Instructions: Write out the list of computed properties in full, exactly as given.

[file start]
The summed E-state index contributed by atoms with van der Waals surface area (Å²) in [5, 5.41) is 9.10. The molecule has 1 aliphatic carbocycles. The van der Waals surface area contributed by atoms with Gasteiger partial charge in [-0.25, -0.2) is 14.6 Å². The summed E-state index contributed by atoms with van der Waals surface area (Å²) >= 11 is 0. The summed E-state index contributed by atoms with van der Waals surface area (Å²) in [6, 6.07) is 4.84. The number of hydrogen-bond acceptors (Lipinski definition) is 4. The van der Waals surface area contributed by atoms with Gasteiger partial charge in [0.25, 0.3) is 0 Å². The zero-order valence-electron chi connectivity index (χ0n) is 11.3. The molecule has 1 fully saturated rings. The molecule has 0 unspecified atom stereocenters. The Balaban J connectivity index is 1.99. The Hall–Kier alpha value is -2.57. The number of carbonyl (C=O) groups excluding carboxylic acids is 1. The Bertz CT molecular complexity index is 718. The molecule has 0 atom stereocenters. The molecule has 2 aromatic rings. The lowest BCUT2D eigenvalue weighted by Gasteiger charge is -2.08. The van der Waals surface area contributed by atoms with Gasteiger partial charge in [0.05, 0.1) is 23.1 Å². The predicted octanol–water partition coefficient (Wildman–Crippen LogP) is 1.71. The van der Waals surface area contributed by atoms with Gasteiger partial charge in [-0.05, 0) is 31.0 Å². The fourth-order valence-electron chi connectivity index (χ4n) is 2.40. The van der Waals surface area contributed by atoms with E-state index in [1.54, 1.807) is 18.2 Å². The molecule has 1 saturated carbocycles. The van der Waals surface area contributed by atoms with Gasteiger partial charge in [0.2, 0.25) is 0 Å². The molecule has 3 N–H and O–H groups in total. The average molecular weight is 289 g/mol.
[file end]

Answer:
The summed E-state index contributed by atoms with van der Waals surface area (Å²) in [5, 5.41) is 9.10. The molecule has 1 aliphatic carbocycles. The van der Waals surface area contributed by atoms with Gasteiger partial charge in [-0.25, -0.2) is 14.6 Å². The summed E-state index contributed by atoms with van der Waals surface area (Å²) >= 11 is 0. The summed E-state index contributed by atoms with van der Waals surface area (Å²) in [6, 6.07) is 4.84. The number of hydrogen-bond acceptors (Lipinski definition) is 4. The van der Waals surface area contributed by atoms with Gasteiger partial charge in [0.25, 0.3) is 0 Å². The zero-order valence-electron chi connectivity index (χ0n) is 11.3. The molecule has 1 fully saturated rings. The molecule has 0 unspecified atom stereocenters. The Balaban J connectivity index is 1.99. The Hall–Kier alpha value is -2.57. The number of carbonyl (C=O) groups excluding carboxylic acids is 1. The Bertz CT molecular complexity index is 718. The molecule has 0 atom stereocenters. The molecule has 2 aromatic rings. The lowest BCUT2D eigenvalue weighted by Gasteiger charge is -2.08. The van der Waals surface area contributed by atoms with Gasteiger partial charge in [0.05, 0.1) is 23.1 Å². The predicted octanol–water partition coefficient (Wildman–Crippen LogP) is 1.71. The van der Waals surface area contributed by atoms with Gasteiger partial charge in [-0.05, 0) is 31.0 Å². The fourth-order valence-electron chi connectivity index (χ4n) is 2.40. The van der Waals surface area contributed by atoms with E-state index in [1.54, 1.807) is 18.2 Å². The molecule has 1 saturated carbocycles. The van der Waals surface area contributed by atoms with Gasteiger partial charge in [0.2, 0.25) is 0 Å². The molecule has 3 N–H and O–H groups in total. The average molecular weight is 289 g/mol.